LOUISVILLE, KY (WAVE) - As we search for the best ways to stay healthy during the coronavirus pandemic, right at the top is getting good sleep.
Many of us are preparing to get back out in public more in the coming months and a Louisville doctor told us getting enough sleep is critical in the fight. It can be difficult as we may be losing sleep with health and financial worries over the coronavirus, but according to Dr. Robert Karman, a specialist with Expert Sleep Medicine, "Think of sleep as a super power in the fight against the coronavirus," Dr. Karman added, "We need to understand the power of sleep and how important it is for us."
Dr. Karman said good sleep anchors our immune system and not getting enough - five hours or less a night - can take a direct hit on the macrophage function, a white blood cell that fights infections and cancer. Karman said new data shows lack of sleep can take it down to about 30 percent of normal.
"We did not know that, we used to think chronic sleep deprivation did bad things to us and our immune system and cancers and cardiovascular disease, diabetes and obesity" Dr. Karman said,"we had no idea that a single night of five or less hours of sleep could do something that dramatic."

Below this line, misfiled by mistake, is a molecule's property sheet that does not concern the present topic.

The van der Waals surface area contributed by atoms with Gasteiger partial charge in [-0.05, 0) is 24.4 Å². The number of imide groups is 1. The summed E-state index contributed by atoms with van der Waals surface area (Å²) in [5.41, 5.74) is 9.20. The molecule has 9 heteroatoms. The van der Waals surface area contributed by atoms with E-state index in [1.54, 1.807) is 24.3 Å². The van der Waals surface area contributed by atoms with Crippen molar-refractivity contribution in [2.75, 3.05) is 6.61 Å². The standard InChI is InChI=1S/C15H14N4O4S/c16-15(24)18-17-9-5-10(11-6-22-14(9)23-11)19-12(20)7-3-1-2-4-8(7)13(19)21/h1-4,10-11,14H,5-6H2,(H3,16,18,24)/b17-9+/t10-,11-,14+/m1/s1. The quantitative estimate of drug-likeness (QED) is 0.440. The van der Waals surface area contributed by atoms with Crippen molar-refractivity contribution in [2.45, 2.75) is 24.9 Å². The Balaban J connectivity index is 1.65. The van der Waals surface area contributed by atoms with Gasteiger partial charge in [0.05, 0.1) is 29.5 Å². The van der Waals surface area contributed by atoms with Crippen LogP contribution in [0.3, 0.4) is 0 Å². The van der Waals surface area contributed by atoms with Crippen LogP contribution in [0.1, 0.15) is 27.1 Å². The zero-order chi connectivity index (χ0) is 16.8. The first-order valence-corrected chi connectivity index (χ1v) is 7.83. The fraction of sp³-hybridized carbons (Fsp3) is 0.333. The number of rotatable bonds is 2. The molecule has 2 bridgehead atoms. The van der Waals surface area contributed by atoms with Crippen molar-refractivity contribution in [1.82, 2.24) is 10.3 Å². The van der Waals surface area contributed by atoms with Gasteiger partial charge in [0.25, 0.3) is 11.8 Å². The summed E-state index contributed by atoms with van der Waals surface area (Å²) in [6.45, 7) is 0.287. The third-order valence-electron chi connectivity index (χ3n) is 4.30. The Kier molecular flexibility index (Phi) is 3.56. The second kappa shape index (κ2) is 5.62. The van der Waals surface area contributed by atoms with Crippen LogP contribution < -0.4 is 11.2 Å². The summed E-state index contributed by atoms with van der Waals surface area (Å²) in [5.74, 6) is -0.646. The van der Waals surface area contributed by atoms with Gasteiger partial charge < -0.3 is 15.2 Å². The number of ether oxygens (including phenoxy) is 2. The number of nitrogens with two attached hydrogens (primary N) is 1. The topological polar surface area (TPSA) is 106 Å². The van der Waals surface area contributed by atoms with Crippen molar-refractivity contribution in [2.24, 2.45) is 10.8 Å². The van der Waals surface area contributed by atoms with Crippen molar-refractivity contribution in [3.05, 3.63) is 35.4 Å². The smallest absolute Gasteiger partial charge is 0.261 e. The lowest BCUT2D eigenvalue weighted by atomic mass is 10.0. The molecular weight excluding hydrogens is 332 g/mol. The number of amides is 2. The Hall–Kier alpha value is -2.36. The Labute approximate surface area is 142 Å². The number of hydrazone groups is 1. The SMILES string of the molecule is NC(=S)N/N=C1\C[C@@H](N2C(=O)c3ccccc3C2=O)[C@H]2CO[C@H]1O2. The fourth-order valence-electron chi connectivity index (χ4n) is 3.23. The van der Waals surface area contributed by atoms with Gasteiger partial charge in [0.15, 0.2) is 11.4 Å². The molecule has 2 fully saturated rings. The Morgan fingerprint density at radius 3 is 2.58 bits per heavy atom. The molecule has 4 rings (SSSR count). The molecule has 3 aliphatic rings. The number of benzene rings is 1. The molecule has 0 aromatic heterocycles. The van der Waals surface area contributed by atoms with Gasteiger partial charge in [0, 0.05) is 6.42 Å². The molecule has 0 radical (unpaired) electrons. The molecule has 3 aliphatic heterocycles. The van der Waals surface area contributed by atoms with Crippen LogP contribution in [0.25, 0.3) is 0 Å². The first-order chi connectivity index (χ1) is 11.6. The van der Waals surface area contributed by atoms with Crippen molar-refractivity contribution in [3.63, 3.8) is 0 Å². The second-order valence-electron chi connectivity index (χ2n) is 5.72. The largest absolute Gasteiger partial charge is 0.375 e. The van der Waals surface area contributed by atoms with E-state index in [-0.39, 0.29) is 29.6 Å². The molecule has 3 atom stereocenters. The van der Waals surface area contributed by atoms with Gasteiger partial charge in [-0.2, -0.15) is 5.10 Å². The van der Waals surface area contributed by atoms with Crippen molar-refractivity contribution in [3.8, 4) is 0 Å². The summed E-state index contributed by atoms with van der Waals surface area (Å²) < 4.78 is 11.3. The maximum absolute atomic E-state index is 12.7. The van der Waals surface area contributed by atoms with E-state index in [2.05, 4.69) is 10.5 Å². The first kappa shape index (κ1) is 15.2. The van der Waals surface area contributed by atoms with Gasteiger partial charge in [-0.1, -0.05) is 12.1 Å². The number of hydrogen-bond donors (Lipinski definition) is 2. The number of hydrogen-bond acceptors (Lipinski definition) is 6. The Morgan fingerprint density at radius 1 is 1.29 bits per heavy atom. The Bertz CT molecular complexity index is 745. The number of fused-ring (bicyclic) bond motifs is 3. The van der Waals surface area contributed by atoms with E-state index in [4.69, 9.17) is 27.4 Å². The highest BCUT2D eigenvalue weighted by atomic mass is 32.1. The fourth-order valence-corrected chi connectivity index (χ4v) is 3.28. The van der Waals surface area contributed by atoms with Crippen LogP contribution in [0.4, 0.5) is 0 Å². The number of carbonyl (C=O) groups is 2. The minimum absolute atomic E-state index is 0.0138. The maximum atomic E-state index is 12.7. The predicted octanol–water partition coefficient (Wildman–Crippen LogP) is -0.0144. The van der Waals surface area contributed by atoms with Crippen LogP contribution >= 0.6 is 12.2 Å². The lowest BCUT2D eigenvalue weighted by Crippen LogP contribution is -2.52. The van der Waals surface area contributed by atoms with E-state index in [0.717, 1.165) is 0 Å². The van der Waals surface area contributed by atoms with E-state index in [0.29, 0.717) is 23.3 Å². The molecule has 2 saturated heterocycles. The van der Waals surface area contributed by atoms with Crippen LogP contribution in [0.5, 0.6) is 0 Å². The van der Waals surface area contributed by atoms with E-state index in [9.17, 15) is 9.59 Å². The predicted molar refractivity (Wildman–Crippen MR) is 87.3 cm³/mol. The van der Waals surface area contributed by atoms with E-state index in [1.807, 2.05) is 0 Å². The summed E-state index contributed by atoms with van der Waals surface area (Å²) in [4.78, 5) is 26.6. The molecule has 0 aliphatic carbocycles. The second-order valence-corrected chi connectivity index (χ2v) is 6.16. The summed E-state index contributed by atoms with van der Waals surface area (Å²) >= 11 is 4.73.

So how much sleep do we need? Adults should get at least seven hours and children need at least nine. Elite athletes also need a minimum of nine hours to recover.
"There was a really neat study, the Stanford sleep extension study, done almost seven years ago that shows when Division I college athletes get more sleep they improve their free throw shot, their wind sprints, their percentages," Dr. Karman explained.
Improving immunity could be key once teams are back together.
Because Dr. Karman's background is pulmonary and critical care, we also wanted to ask him one of our viewers most frequent questions: How important is it to wear a mask as we get back out there?
“Everyone should really be wearing masks,” said Dr. Karman, who told us he wears one with patients and believes we should all wear them in public to be cautious and to protect everyone else.
“Many of us may have asymptomatic infections and I don’t want to make my mother, my grandmother or your mother sick,” Dr. Karman said, “I don’t want to make anyone else sick.”